After reading Shephard’s obituary, Paul and Lorelei Milan of Raleigh had their own college-aged children read the obituary before holding a family discussion on drugs.
“Maybe they were less moved by it as teenagers than we were as parents, but at least we had that conversation,” Lorelei Milan said.
The Milans, who don’t know the Shephards, taped a copy of the obituary to the refrigerator of the vacation home they shared with friends over Memorial Day, hoping to spread the message.
The couple also wrote a letter to the editor in The News & Observer about the obituary. They intended to catch the attention of people who may not read the obituaries, Lorelei Milan said.
“I can’t imagine burying a child and then baring your heart to the world like that,” she said.
Alisa Wright Colopy, a fitness instructor and running coach in Cary, wrote in the guest book. She doesn’t know the family, either, but said she was touched, as a mother and as a former therapist who helped substance abuse patients.
Wright Colopy is an avid reader of obituaries, which she says is her way of paying respect to the deceased. She said obituaries almost always use euphemisms to address overdoses.
That’s because many people don’t understand addiction as a disease, she said, and view it with shame.
“So when his family came out with no shame in this, it was really atypical,” Colopy said. “And for families dealing with this, it can really lend a hand. I think this has potential to have healing power.”
“This note isn’t an attempt to assign blame for Clay’s death,” his family wrote. “It’s not to vent our anger and frustration at a world where drugs can be ordered and delivered through the Internet. We write this obituary in hope that it may provide an insight to those that need to change their behavior one night at a time.”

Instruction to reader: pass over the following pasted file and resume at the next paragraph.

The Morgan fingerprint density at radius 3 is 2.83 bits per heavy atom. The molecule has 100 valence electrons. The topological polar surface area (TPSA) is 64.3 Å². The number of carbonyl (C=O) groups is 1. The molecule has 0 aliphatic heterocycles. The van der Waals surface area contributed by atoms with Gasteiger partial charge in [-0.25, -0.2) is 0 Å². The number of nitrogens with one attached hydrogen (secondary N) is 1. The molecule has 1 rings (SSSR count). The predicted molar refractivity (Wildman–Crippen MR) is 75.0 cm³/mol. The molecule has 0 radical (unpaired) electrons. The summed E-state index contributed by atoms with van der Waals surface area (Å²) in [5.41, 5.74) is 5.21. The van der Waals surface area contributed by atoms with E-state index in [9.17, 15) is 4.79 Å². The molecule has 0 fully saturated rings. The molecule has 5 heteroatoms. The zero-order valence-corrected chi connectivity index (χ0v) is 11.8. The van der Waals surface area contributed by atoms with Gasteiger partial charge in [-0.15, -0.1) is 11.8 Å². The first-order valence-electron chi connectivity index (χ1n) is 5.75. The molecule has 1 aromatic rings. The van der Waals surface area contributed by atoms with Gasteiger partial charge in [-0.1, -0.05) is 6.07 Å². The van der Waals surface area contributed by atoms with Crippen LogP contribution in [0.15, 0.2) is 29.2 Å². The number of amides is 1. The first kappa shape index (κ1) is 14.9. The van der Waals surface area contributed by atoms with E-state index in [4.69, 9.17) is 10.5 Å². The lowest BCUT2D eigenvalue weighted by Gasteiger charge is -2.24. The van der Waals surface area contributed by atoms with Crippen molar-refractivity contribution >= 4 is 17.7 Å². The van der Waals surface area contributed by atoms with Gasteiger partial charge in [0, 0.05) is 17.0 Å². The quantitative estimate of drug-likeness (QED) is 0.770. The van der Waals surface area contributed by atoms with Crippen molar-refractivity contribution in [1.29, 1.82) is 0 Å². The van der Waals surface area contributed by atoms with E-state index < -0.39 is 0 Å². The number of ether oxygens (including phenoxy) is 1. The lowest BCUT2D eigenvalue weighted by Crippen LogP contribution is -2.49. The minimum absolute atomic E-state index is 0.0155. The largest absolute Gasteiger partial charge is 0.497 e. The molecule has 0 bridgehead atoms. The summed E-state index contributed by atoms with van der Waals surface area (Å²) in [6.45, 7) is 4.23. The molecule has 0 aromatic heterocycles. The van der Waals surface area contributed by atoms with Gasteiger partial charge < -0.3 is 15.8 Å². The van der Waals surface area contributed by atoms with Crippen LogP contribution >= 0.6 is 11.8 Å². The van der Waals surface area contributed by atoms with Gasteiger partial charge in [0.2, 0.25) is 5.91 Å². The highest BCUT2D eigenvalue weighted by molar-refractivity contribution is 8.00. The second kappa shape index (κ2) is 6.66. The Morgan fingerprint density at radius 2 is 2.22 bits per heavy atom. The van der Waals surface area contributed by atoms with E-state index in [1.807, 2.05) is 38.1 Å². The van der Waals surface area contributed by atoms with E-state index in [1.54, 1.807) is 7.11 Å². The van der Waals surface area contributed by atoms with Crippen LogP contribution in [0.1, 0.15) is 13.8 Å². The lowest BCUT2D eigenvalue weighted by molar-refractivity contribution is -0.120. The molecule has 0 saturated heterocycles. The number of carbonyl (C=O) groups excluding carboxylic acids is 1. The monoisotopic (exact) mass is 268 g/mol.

A growing problem
While his family’s honesty is unusual, Clay Shephard’s struggle wasn’t.
Drug overdoses killed 46,000 people in the United States in 2013. Among illnesses, only cancer, heart disease, Alzheimer’s disease and a handful of other afflictions killed more.
Addiction hasn’t spared Apex, a bedroom community of 40,000 people, where crime rates are low. Eric Darden, a 23-year-old from Apex, died in February of a heroin overdose. Apex police charged William Mayhew, another young man from Apex, with murder, alleging he sold the drug to Darden.
The family didn’t disclose the specifics of Shephard’s drug addiction.
Through Shephard’s struggles with addiction, he had an occasional brush with the law related to substance use, although records indicate he was never convicted.
Tedi Newman, an Apex therapist who owns Peak City Counseling, said she is impressed the Shephard family is using their tragedy to get people talking about a deadly issue.
“It takes an awful situation and turns it around,” Newman said. “Not that it could ever erase this loss, but maybe it could help another family.”
Dan Shephard said that’s exactly what they wanted to do, along with making sure people know how much they loved their son, brother and friend.
“Despite these troubles, we can smile knowing that the last communication we had with Clay was a text and answer between mother and son to say, ‘I love you,’” they wrote. “Just as it should be.”
Doran: 919-460-2604; Twitter: @will_doran